Matter matters


Physicist, artist Lisa Randall questions the universe at UD

By Lisa Bennett

Photo: Lisa Randall unpacks the concept of dark matter, which she says may have influenced a comet that led to the extinction of the dinosaurs millions of years ago; photo: Eui Sung

What if? Those two simple words have likely been the impetus behind every great discovery in human history. One can imagine Nicolaus Copernicus gazing up at the expansive night sky, asking, “What if the earth revolved around the sun?” Imagine Irène Curie-Joliot asking, “What if there’s a way to create artificial radioactivity?” Or an ancestor in the ancient past asking, “What if I stay in one place and plant food instead of traveling to find it?”

Lisa Randall, Ph.D., a Frank B. Baird Jr. professor of science at Harvard University, has been asking that same question most of her adult life. From her research on elementary particle physics and cosmology to her collaboration with Raman Sundrum to create the Randall-Sundrum Model—which essentially describes our universe as a five-dimensional warped geometric space—Randall’s inquisitive nature is paralleled only by her skills in science and math.

Randall presents these skills at her keynote address April 6 at the University of Dayton. When asked to describe what she does in layman’s terms, Randall responds, “We’re trying to figure out, what are the elementary ingredients in matter? What are the forces by which they interact? Really, on a very basic level, what is stuff made of?”

In 2005, Randall published her book, “Warped Passages: Unraveling the Mysteries of the Universe’s Hidden Dimensions,” which tantalized readers with possibilities of hidden extra dimensions right in our own cosmic backyard. Her book also added a literary accelerant to an already raging firestorm of scientific debate regarding the role of theory in science.

George Ellis and Joe Silk, two prominent scientists, argued, “a theory must be falsifiable to be scientific.” But naysayers have always rocked the world of science. Mathematician and cosmological theorist Giordano Bruno, for example, was burned alive at the stake on the charge of heresy on February 17, 1600, for his assertion that stars were really just distant suns like ours with planets circling them. Thankfully, humanity has become a little more open to scientific theories since then. For Randall, scientific debates serve only to inspire her passion for scientific discovery.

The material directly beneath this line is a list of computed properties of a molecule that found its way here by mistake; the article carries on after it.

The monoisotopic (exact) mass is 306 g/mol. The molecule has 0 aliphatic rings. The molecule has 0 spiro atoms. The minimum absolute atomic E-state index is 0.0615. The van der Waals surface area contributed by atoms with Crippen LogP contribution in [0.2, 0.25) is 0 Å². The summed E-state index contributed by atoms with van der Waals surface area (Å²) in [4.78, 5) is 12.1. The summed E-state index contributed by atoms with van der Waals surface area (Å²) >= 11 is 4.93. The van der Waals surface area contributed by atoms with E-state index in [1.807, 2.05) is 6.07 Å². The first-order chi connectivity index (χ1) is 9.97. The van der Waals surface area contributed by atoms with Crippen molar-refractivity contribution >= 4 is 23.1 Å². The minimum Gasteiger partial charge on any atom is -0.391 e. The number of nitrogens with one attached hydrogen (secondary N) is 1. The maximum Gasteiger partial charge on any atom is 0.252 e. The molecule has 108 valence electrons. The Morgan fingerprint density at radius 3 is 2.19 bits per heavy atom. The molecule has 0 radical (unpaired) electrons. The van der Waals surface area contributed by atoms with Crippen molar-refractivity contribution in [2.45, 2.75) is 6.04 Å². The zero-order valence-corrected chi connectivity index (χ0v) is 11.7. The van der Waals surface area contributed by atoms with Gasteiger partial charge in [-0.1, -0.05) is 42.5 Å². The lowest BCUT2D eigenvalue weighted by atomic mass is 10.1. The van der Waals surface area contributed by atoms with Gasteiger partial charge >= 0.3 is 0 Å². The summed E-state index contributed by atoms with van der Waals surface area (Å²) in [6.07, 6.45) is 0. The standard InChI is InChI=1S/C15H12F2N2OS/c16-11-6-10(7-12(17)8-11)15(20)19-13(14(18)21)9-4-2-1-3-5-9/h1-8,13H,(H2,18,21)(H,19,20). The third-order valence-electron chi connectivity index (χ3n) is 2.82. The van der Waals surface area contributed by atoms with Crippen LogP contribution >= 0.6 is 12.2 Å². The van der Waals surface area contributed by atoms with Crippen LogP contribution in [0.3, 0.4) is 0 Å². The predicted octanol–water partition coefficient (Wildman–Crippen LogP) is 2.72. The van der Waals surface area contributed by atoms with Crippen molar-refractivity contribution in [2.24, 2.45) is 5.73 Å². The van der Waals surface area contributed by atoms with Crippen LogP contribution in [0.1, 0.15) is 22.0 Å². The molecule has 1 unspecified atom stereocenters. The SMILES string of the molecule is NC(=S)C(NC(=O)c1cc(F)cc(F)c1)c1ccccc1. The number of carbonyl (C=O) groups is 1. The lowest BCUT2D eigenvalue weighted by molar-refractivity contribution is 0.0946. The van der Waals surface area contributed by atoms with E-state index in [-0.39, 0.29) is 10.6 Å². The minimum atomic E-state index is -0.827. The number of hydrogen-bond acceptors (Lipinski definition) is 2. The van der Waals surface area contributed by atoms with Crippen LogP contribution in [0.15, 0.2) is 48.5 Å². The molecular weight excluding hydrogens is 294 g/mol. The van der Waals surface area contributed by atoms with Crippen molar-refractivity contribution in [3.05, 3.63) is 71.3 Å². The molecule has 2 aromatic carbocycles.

In her 2011 book, “Knocking on Heaven’s Door: How Physics and Scientific Thinking Illuminate the Universe and the Modern World,” Randall brilliantly examines cutting-edge physics, including the largest and most expensive machine ever built in human history: the Large Hadron Collider. She also explores how science affects our everyday lives.

“I wanted to get across what it means to do science,” she says. And she made her point loud and clear. In 2015, her book “Dark Matter and Dinosaurs, the Astounding Interconnectedness of the Universe” led the reader on a fascinating journey that not only postulated the existence of dark matter (which, as far as scientists can tell, is like matter but it doesn’t interact with light) right in our own universe, but posed the possibility that a comet, influenced by dark matter, may have caused the extinction of the dinosaurs many millions of years ago. While we can’t go back and corroborate with a T-Rex, the questions and ideas she presented open the door to a much greater understanding of the nature of the universe. More importantly, it shows us the importance of asking questions.

And where do questions come from? The imagination, of course. Albert Einstein once said, “The true sign of intelligence is not knowledge but imagination.” If his statement is true, then Randall is a genius.

In addition to all her awards and recognition in scientific circles, Randall is also an artist. In 2009, she wrote a libretto for Hypermusic: A Projective Opera in Seven Planes that premiered at the Pompidou Center in Paris. In 2011, she curated the exhibition Measure for Measure in the Carpenter Center at Harvard. The exhibition was an alluring representation of blending of art and science. When asked how art relates to science, Randall says, “It’s a way to experience creativity and learn beyond what we know. Science, of course, is different in the sense that we are really trying to see how the world works.”

Like her approach to science and art, Randall plans to present to her audience at UD both speculative and proven ideas, as well as how we go about understanding the world around us. More importantly, however, she’ll inspire a whole new generation of potentially great scientists (and us non-scientists) to ask questions, including the most intriguing one of all: “What if?”


Dr. Lisa Randall presents the Annual Keynote Address of Stander Symposium Thursday, April 6, in Kennedy Union Ballroom at University of Dayton, 300 College Park in Dayton. Her talk starts at 7 p.m. The event is free. Parking is available in the B and C lots. For more information, please visit

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Reach DCP freelance writer Lisa Bennett at

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